I have been home from the hospital a week now, and we’ve settled into a kind of rhythm. It’s taken all three of us–me, Don and Sarah–to master the medication regimen. After an initial miscalculation of one of the drugs in the first days, and the scary rise in blood pressure, all three of us get involved in my twice daily ingestion of pills, some cut in half, and spread out on the green cutting board, as we double check the bottles for directions and the sheet of paper given to us by the doctor. I choose a delicious flavor of pudding to get them down my still dysfunctional throat. I may be the only person to have gained weight on a pureed diet. Between the milkshakes and Cream of Wheat with a big dollop of butter and heap of sugar in the middle, I am getting plenty of calories.
Now that I’m home, and starting to put the pieces together of what has happened to me since March 11th, I sometimes worry about this new journey I am on and what will become of me, as I lie awake in the bewitching hours of the night. Other than two times in which I dreamed I was falling, there have been no dreams in my nighttime head, and I am so used to wonderful adventures up there. But, the bedroom has been filled with luminous moonlight this past week, and when I close my eyes, instead of stories in my brain, there’s a slow-moving video of beautiful scenes which flow by in a clockwise direction. Last night, there was a winter forest with meadows glittering in the moonshine. Sometimes I’ve opened my eyes in the morning and thought for a moment that maybe this was all a bad dream. Even so, I can tell throughout the day that I am incrementally improving.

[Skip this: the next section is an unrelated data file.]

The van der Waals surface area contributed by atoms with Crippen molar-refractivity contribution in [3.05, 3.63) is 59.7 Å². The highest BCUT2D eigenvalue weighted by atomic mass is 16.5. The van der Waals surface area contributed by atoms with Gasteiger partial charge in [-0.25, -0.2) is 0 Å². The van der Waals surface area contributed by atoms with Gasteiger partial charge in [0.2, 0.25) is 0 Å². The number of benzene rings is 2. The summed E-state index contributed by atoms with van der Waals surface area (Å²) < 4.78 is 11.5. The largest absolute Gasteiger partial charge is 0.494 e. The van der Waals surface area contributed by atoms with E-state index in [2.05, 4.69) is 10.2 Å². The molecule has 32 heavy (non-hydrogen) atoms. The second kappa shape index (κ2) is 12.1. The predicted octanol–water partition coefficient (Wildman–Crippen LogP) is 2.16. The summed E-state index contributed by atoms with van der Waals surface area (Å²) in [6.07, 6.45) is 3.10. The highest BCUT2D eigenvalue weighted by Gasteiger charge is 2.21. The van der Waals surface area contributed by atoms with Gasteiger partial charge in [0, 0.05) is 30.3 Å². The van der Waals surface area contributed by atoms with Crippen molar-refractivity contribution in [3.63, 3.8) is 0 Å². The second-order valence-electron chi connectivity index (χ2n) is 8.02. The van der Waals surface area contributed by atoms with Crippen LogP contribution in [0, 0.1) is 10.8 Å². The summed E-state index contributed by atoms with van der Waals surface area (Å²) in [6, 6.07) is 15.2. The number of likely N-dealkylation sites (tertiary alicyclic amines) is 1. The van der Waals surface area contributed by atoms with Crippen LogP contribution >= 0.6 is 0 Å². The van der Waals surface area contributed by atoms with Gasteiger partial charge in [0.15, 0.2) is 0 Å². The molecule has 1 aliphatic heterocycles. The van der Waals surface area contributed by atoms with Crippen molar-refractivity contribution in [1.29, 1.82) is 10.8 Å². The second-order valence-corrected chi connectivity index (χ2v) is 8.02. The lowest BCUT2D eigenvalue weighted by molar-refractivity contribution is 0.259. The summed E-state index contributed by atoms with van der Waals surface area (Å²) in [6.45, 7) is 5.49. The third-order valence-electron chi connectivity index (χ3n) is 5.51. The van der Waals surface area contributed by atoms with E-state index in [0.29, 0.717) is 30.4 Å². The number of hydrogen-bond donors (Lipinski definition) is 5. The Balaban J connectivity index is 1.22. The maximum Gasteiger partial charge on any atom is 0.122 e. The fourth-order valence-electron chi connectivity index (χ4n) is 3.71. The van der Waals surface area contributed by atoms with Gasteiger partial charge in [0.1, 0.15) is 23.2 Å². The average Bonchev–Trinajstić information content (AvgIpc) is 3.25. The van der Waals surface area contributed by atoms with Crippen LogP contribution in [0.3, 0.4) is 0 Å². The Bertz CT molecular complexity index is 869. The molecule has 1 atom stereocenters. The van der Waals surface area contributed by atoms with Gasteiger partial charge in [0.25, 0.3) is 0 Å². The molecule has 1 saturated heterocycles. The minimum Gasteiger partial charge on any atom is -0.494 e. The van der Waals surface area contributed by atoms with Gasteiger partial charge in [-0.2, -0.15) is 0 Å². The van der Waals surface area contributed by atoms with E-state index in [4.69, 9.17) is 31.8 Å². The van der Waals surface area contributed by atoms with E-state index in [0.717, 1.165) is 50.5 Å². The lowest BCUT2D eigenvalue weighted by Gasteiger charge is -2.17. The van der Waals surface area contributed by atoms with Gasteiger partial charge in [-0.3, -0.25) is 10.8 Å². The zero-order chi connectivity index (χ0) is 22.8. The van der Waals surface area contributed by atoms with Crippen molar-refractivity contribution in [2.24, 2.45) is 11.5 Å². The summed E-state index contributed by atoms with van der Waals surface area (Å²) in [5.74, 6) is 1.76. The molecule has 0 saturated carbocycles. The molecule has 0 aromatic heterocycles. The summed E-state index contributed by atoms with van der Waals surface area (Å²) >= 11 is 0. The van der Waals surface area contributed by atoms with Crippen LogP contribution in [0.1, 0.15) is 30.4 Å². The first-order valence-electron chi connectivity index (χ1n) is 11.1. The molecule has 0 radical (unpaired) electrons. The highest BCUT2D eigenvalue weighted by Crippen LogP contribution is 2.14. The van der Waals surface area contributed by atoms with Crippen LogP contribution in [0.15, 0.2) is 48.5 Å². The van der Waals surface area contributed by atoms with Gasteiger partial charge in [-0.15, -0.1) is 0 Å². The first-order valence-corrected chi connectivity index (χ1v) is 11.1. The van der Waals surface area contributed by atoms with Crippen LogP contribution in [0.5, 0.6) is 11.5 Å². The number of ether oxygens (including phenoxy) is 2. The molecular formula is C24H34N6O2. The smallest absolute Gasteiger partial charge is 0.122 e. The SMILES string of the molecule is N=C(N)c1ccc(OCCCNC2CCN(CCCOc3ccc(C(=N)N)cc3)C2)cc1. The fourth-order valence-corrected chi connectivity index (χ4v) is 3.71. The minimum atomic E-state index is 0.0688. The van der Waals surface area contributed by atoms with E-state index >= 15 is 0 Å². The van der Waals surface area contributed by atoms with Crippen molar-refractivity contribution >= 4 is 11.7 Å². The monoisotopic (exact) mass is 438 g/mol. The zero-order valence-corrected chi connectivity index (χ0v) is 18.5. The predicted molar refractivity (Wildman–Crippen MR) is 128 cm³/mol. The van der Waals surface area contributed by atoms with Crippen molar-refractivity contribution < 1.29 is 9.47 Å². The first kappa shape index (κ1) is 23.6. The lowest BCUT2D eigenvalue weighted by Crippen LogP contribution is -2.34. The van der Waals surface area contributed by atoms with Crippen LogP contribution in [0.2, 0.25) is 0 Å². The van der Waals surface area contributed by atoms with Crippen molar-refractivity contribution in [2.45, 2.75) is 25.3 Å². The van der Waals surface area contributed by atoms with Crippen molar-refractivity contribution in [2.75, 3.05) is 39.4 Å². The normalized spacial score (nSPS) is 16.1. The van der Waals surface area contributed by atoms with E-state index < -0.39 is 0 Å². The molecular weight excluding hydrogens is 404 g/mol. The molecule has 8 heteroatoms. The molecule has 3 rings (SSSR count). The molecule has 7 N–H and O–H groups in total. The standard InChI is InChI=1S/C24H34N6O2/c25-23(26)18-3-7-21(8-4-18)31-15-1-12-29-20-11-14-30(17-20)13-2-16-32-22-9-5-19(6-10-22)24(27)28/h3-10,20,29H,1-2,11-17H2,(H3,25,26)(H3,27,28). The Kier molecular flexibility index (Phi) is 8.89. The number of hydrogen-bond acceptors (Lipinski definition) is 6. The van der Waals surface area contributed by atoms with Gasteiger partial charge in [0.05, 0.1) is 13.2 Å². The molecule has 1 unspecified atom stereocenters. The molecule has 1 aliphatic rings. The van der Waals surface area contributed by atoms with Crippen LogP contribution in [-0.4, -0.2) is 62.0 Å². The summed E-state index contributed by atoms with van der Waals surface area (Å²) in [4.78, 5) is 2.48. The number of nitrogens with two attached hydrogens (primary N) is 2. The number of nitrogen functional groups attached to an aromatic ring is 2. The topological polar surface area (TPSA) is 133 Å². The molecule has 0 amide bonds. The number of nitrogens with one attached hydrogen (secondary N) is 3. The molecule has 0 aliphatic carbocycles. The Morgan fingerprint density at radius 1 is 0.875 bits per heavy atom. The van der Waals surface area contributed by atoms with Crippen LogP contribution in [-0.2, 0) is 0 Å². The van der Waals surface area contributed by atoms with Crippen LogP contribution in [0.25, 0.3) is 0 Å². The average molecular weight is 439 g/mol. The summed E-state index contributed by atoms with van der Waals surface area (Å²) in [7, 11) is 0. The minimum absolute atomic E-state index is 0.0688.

It’s been a thoroughly predictable end to the month of March with sunshine and snowflakes, calm water and raging winds. Part of our rhythm in this week has been late afternoons in the living room with streaming sunshine through the glass doors. I’m usually lying on the sofa, and Sarah sits in the big chair facing the water, with Chatpeau lying at her feet on the ottoman. We talk about how we can maybe put the kitty in her backpack when she flies home to California on Friday. As bedtime approaches during the lovely l’heure bleue , and the three of us sit together by the waning fire, the conversation is a soothing hum as my eyes begin to close.
Tomorrow we move into April. I used to grumble about April as a frustrating transition month between winter and summertime, full of wind and showers and too much cold. April requires patience and faith, reminding us that that there is, indeed, a ‘necessary and cyclical giving away,’ and belief that we will arrive in an unfolding new life.
“We are constantly astonished to find, that fully one half of any life and any conversation is mediated through disappearance and loss, which means that most human beings, not quite believing that this could be true, are at war with reality at least half of our time on this earth. Making peace with this necessary and cyclical giving away in our moveable, transient, hardly touchable world, is not only to make peace with our very selves, but to further our journey along the pilgrim journey of generosity, of giving the gift which to begin with, is hidden even from ourselves. Our vitality is linked to our vulnerability, to our willingness to be undone as much as to do, to let go as much as to take on, to allow ourselves to be found as much as to seek, to find our arrivals in having made great departures, even against our seemingly conscious will.” David Whyte